Creating a quantum computer powerful enough to tackle problems we cannot solve with current computers remains a big challenge for quantum physicists. A well-functioning quantum simulator — a specific type of quantum computer — could lead to new discoveries about how the world works at the smallest scales. Quantum scientist Natalia Chepiga from Delft University of Technology has developed a guide on how to upgrade these machines so that they can simulate even more complex quantum systems. The study is now published in Physical Review Letters.

“Creating useful quantum computers and quantum simulators is one of the most important and debated topics in quantum science today, with the potential to revolutionise society,” says researcher Natalia Chepiga. Quantum simulators are a type of quantum computer, Chepiga explains: “Quantum simulators are meant to address open problems of quantum physics to further push our understanding of nature. Quantum computers will have wide applications in various areas of social life, for example in finances, encryption and data storage.”

Steering wheel

“A key ingredient of a useful quantum simulator is a possibility to control or manipulate it,” says Chepiga. “Imagine a car without a steering wheel. It can only go forward but cannot turn. Is it useful? Only if you need to go in one particular direction, otherwise the answer will be ‘no!’. If we want to create a quantum computer that will be able to discover new physics phenomena in the near-future, we need to build a ‘steering wheel’ to tune into what seems interesting. In my paper I propose a protocol that creates a fully controllable quantum simulator.”


The protocol is a recipe — a set of ingredients that a quantum simulator should have to be tunable. In the conventional setup of a quantum simulator, rubidium (Rb) or cesium (Cs) atoms are targeted by a single laser. As a result, these particles will take up electrons, and thereby become more energetic; they become excited. “I show that if we were to use two lasers with different frequencies or colours, thereby exciting these atoms to different states, we could tune the quantum simulators to many different settings,” Chepiga explains.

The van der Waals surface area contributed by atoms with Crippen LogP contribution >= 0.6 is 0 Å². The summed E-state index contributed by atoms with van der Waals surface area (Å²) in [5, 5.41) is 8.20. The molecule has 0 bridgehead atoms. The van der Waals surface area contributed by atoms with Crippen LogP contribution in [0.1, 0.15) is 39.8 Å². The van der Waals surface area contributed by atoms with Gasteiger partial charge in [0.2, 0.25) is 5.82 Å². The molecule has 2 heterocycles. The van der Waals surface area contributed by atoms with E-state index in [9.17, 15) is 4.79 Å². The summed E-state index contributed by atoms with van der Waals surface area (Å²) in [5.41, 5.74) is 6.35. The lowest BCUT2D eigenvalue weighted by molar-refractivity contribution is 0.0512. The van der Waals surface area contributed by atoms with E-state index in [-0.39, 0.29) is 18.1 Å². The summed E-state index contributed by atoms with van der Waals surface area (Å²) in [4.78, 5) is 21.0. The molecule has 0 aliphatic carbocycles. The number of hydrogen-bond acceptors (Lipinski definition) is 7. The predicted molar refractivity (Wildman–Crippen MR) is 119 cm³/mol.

The protocol offers an additional dimension of what can be simulated. “Imagine that you have only seen a cube as a sketch on a flat piece of paper, but now you get a real 3D cube that you can touch, rotate and explore in different ways,” Chepiga continues. “Theoretically we can add even more dimensions by bringing in more lasers.”

Simulating many particles

“The collective behaviour of a quantum system with many particles is extremely challenging to simulate,” Chepiga explains. “Beyond a few dozens of particles, modelling with our usual computer or a supercomputer has to rely on approximations.” When taking the interaction of more particles, temperature and motion into account, there are simply too many calculations to perform for the computer.

Quantum simulators are composed of quantum particles, which means that the components are entangled. “Entanglement is some sort of mutual information that quantum particles share between themselves. It is an intrinsic property of the simulator and therefore allows to overcome this computational bottleneck.”

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